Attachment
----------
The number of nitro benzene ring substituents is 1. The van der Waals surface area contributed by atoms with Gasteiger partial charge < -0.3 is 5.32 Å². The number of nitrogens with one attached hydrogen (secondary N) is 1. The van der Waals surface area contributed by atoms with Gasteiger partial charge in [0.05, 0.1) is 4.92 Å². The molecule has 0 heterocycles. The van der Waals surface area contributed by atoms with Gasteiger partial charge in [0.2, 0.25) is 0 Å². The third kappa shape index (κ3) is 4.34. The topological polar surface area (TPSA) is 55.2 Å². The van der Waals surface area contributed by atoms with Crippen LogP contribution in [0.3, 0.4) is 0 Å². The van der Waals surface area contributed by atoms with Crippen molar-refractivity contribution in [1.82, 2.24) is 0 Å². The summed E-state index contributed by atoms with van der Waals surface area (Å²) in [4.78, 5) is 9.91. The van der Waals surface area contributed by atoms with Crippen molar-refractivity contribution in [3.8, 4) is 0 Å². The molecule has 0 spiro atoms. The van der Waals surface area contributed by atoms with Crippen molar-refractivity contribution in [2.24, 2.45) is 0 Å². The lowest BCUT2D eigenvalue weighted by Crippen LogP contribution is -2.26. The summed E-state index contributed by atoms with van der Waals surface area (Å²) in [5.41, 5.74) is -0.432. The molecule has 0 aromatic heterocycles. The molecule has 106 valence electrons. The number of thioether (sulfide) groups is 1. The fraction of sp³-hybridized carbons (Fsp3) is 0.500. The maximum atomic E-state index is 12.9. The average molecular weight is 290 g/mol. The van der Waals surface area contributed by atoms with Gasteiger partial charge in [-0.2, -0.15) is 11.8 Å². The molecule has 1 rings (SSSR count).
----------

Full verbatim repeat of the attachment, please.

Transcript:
The number of nitro benzene ring substituents is 1. The van der Waals surface area contributed by atoms with Gasteiger partial charge < -0.3 is 5.32 Å². The number of nitrogens with one attached hydrogen (secondary N) is 1. The van der Waals surface area contributed by atoms with Gasteiger partial charge in [0.05, 0.1) is 4.92 Å². The molecule has 0 heterocycles. The van der Waals surface area contributed by atoms with Gasteiger partial charge in [0.2, 0.25) is 0 Å². The third kappa shape index (κ3) is 4.34. The topological polar surface area (TPSA) is 55.2 Å². The van der Waals surface area contributed by atoms with Crippen LogP contribution in [0.3, 0.4) is 0 Å². The van der Waals surface area contributed by atoms with Crippen molar-refractivity contribution in [1.82, 2.24) is 0 Å². The summed E-state index contributed by atoms with van der Waals surface area (Å²) in [4.78, 5) is 9.91. The van der Waals surface area contributed by atoms with Crippen molar-refractivity contribution in [3.8, 4) is 0 Å². The molecule has 0 spiro atoms. The van der Waals surface area contributed by atoms with Crippen molar-refractivity contribution in [2.24, 2.45) is 0 Å². The lowest BCUT2D eigenvalue weighted by Crippen LogP contribution is -2.26. The summed E-state index contributed by atoms with van der Waals surface area (Å²) in [5.41, 5.74) is -0.432. The molecule has 0 aromatic heterocycles. The molecule has 106 valence electrons. The number of thioether (sulfide) groups is 1. The fraction of sp³-hybridized carbons (Fsp3) is 0.500. The maximum atomic E-state index is 12.9. The average molecular weight is 290 g/mol. The van der Waals surface area contributed by atoms with Gasteiger partial charge in [-0.2, -0.15) is 11.8 Å². The molecule has 1 rings (SSSR count).